The results were strong: There was a nearly 30% post-click conversion rate after they saw a video ad (e.g., those who took action on SunPower’s site), with more than 25% who viewed solar panel package rates. The average CTR in Q4 was 0.88%.

“We were really pleased with the results, having 30% of the audience take action,” said Ben Barenholtz, senior director of global marketing at DWA. “It’s got to be more than just media metrics for us. There is some degree of lead generation down the funnel we’re being judged on.”

VideoAmp ran the campaign on a managed basis with DWA leading all of the strategy in the early stages.

It’s not uncommon for smaller solar panel shops a quarter (or even half) of SunPower’s size to stick with local marketing tactics tying in print and direct mail.

In many cases solar businesses are new to digital B2C marketing because many companies regularly interface with contractors, office owners and developers.

“SunPower certainly had more awareness of things you’d consider established by now in digital like programmatic,” Barenholtz said. “They weren’t haphazardly stepping into the digital process. They were already making that marketing transition and just needed an agency to guide them.”

SunPower created a digital residential marketing team in the fall of 2014 after hiring a CMO to ramp up residential marketing campaigns. That helped spur its retention of DWA as its digital agency of record in 2015.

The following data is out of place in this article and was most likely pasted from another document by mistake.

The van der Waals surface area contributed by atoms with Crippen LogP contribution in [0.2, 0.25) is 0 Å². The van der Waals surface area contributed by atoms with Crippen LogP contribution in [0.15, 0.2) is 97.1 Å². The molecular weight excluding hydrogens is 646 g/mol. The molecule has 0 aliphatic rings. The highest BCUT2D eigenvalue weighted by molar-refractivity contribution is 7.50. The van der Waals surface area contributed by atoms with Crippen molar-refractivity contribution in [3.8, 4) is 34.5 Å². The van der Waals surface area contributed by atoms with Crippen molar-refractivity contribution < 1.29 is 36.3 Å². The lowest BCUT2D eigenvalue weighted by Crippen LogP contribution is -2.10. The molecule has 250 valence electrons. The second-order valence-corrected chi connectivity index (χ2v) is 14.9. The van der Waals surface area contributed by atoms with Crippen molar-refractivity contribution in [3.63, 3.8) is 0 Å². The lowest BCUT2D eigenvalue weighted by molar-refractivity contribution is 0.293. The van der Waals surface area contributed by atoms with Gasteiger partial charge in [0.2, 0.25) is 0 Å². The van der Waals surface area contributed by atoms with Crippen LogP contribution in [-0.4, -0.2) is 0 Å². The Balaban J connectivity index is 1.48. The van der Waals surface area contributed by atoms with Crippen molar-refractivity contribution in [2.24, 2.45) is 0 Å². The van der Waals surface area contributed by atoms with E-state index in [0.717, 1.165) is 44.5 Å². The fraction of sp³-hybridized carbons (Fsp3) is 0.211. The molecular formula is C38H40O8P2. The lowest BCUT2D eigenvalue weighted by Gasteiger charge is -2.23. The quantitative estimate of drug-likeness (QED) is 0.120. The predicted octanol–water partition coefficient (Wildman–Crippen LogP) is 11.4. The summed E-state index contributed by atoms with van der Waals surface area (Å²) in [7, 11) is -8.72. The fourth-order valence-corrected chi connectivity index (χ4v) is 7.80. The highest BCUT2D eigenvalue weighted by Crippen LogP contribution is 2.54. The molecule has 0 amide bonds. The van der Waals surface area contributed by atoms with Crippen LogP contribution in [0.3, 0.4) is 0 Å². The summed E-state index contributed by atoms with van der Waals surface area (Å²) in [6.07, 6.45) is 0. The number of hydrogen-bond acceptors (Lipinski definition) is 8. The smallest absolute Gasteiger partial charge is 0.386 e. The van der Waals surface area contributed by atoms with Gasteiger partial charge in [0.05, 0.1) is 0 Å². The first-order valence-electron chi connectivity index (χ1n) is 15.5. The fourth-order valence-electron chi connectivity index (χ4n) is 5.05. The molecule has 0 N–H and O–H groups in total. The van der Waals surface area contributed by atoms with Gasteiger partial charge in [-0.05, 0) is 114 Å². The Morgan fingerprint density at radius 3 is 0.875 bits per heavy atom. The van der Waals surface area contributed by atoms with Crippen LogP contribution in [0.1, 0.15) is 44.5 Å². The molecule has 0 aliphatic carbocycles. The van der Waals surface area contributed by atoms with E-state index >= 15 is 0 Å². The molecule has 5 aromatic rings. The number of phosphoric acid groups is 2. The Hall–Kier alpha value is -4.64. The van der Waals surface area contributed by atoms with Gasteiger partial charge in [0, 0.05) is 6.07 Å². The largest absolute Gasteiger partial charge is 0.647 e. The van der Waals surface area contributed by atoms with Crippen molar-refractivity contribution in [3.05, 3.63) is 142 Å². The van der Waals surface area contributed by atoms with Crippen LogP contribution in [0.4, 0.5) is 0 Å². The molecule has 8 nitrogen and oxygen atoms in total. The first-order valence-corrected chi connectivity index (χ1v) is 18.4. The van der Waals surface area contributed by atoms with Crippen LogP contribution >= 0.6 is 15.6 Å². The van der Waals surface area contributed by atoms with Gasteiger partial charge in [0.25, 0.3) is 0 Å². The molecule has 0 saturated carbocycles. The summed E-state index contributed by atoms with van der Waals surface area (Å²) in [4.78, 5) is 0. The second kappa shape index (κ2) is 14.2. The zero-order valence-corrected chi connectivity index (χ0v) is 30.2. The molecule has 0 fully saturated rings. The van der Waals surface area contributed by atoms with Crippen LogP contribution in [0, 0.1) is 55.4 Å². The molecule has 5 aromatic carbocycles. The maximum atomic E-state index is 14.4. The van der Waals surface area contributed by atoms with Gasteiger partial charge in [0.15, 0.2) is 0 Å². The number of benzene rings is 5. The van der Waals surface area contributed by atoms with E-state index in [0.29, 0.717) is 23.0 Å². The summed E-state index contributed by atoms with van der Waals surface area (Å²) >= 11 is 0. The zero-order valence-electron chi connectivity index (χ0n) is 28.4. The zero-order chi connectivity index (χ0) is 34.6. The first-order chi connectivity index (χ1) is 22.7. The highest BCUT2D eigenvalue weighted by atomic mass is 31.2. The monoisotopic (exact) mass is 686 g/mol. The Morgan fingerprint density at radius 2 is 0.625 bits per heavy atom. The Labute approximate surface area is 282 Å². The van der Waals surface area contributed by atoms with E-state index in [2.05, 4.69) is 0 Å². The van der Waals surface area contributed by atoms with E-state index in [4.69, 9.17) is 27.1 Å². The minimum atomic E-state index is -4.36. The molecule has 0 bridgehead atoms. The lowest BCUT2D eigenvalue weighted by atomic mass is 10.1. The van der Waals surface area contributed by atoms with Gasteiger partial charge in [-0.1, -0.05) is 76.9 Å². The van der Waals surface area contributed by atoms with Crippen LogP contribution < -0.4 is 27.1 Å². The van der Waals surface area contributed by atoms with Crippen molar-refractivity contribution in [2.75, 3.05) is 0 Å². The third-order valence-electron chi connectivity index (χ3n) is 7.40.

It also more recently hired full-service creative agency Pitch, which created a 30-second broadcast spot to coin the tagline “Demand Better Solar,” which culminated in a wider print, radio, digital and out-of-home branding campaign last month.

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  1. The campaign results seem be far too good to be true.

    0.88% CTR is simply not possible on any channel or device without the vast majority of clicks being either fraudulent or accidental. People do not intentionally click on ads. So, the post-click conversion metrics are inherently invalid. This will make lower-funnel success more difficult (but not impossible).